Rosa J. Nuñez is responsible for developing, implementing, leading and championing proactive diversity, equity and inclusion initiatives and programs, in alignment with Foley Hoag’s overall strategic plans. She is a strategic partner to the firm’s Executive Committee and also a co-chair of the firm’s Diversity, Equity & Inclusion Committee. She has over 15 years of experience specializing in workplace diversity, equity, inclusion, employee engagement, workplace culture and community outreach programs. Her initiatives are centered on awareness building, recruitment, engagement, retention, thought leadership and external positioning.
Rosa’s work has been recognized nationally, including being named as one of one CIO Views Magazine’s 2023 DE&I Leaders to Follow, the 2022 50 most notable CDOs by COLOR Magazine, a 2021 Diversity Mentor of The Year by NY Moves Magazine, and 2021 Leading Latina by Hispanic Executive Magazine. She is also a National Board Member of INROADS, the oldest and largest non-profit organization creating pathways to careers for ethnically diverse high school and college students across the country.
In an exclusive chat with CXO Outlook Magazine, Rosa Nuñez shares her thoughts on the evolution of workplace diversity and inclusion in the corporate environment, her professional journey, her roles and responsibilities at Foley Hoag, and a lot more. Following are the excerpts from the interview.
According to you, how has diversity & inclusion evolved in the corporate environment? And what are the negative effects a lack of diversity can have on a corporate team?
Workplace Diversity, Equity & Inclusion (DE&I) has grown and changed significantly in corporations. When I started my career in the space around 15 years ago, not many organizations focused on intentional DE&I work, and those that did were mainly Fortune 500 companies. The work has evolved rapidly through the years with the shift in demographics coupled with increased societal, client, and employee expectations that have forced leaders to take a hard look at their policies, practices, and work environment. Moreover, DE&I, which was once seen as a sub-component under the human resources department, has now evolved into a core business function that large and small businesses alike have been aggressively investing in, with the killing of George Floyd being a pivotal moment in this culture shift.
Although much progress has been made over the past few years, more needs to be done to help eliminate the barriers that many from historically marginalized groups continue to face in the workplace and greater society. When a workplace is diverse, equitable, and inclusive, employees from all backgrounds feel empowered, seen, and valued, resulting in higher engagement, career success, and productivity.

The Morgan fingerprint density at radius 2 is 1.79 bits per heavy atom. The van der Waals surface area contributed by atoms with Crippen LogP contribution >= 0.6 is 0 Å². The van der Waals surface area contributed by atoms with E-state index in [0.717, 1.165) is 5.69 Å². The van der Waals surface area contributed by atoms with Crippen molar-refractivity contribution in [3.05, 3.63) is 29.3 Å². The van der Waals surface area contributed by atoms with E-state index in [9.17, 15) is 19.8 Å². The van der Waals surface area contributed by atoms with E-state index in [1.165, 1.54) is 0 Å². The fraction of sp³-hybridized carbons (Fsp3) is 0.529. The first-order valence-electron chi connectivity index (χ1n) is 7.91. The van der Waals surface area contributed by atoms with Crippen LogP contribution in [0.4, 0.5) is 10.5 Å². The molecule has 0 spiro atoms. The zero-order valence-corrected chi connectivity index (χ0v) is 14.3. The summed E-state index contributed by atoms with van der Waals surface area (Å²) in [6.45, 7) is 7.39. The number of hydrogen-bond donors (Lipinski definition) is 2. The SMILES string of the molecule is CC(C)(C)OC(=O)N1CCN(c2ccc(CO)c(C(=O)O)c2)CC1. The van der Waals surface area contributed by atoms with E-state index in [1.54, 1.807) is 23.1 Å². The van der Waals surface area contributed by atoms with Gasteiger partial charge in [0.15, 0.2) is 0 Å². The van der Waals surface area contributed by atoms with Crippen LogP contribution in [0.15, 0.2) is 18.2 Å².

On the contrary, a lack of diversity in a workplace can lead to various repercussions affecting not only the employees but also the growth and profitability of an organization. The effects of lack of diversity in the workplace can manifest in different ways, directly and negatively impacting employees’ satisfaction, productivity, and morale. Lack of aspects such as diverse perspectives, cultural competency, and investment in effective DE&I education can lead to significant illegal and unethical behaviors, including: discrimination, stereotyping, bias, and the workforce being resistant to change. Another critical point to add is that workplace DE&I is imperative to attract and retain talent, and clients now more than ever want to do business with organizations that share their same vision and goals around DE&I.
What are the three expectations you have for a diverse and inclusive workspace?
I have many expectations of any organization that says it is genuinely committed to fostering a diverse, equitable, and inclusive culture, starting with its commitment to DE&I coming and being modeled from the top. For meaningful and fundamental organizational change to happen – especially in the DE&I space – the actions and commitment must start at the top of the organization. Otherwise, not much can be accomplished. This is followed by how open and ready the organization is for this change and its willingness to do things differently, which can sometimes mean trying something very new and perhaps even being uncomfortable. Lastly, there needs to be a real commitment and investment in their DE&I leader/team and allocation of the necessary resources required to drive the initiatives forward.
Rosa, please brief us about the outset story of your career.
I always say that my DE&I career found me, as I never planned or imagined I would be where I am today – leading and driving DE&I at a major law firm. I graduated from undergraduate school hoping to work in visual arts – my career dream was to be an art director at a media/magazine company one day. However, life sometimes does not go as planned. After graduation, I found an entry-level opportunity at a global consulting firm as the most junior member of their back then newly-formed global DE&I team. This is where I fell in love with the space and work. After working at this organization for 10-plus years, I decided the time was right to take my passion and experience to other industries that may benefit from my skills. This is when I transitioned to doing DE&I work in media, marketing, advertising, and public relations before moving to the legal space.
About three years ago, when the opportunity to develop the DE&I Department at Foley Hoag presented itself in an unexpected turn of events, I left my role in the public relations industry and jumped with both feet in. I fell in love with the firm, the history, and most importantly, the people.